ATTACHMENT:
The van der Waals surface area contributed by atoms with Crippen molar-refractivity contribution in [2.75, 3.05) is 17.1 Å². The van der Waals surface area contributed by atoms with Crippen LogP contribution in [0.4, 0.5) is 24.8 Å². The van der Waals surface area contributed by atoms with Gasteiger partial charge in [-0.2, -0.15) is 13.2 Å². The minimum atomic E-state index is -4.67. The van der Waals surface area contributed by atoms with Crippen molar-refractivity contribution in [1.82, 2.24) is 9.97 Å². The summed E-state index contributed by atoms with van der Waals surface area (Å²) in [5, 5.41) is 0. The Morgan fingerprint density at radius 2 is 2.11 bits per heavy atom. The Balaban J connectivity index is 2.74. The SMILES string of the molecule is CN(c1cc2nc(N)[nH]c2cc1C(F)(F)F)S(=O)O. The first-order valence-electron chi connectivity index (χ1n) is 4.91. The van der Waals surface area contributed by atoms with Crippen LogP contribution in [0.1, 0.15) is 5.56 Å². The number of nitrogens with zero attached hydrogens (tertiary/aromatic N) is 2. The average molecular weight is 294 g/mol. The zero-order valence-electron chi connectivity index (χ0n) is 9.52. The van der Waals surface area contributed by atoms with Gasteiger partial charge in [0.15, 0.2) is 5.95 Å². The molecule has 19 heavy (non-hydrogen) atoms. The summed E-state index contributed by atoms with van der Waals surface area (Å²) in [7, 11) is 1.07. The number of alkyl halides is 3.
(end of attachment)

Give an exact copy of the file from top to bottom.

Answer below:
The van der Waals surface area contributed by atoms with Crippen molar-refractivity contribution in [2.75, 3.05) is 17.1 Å². The van der Waals surface area contributed by atoms with Crippen LogP contribution in [0.4, 0.5) is 24.8 Å². The van der Waals surface area contributed by atoms with Gasteiger partial charge in [-0.2, -0.15) is 13.2 Å². The minimum atomic E-state index is -4.67. The van der Waals surface area contributed by atoms with Crippen molar-refractivity contribution in [1.82, 2.24) is 9.97 Å². The summed E-state index contributed by atoms with van der Waals surface area (Å²) in [5, 5.41) is 0. The Morgan fingerprint density at radius 2 is 2.11 bits per heavy atom. The Balaban J connectivity index is 2.74. The SMILES string of the molecule is CN(c1cc2nc(N)[nH]c2cc1C(F)(F)F)S(=O)O. The first-order valence-electron chi connectivity index (χ1n) is 4.91. The van der Waals surface area contributed by atoms with Crippen LogP contribution in [0.1, 0.15) is 5.56 Å². The number of nitrogens with zero attached hydrogens (tertiary/aromatic N) is 2. The average molecular weight is 294 g/mol. The zero-order valence-electron chi connectivity index (χ0n) is 9.52. The van der Waals surface area contributed by atoms with Gasteiger partial charge in [0.15, 0.2) is 5.95 Å². The molecule has 19 heavy (non-hydrogen) atoms. The summed E-state index contributed by atoms with van der Waals surface area (Å²) in [7, 11) is 1.07. The number of alkyl halides is 3.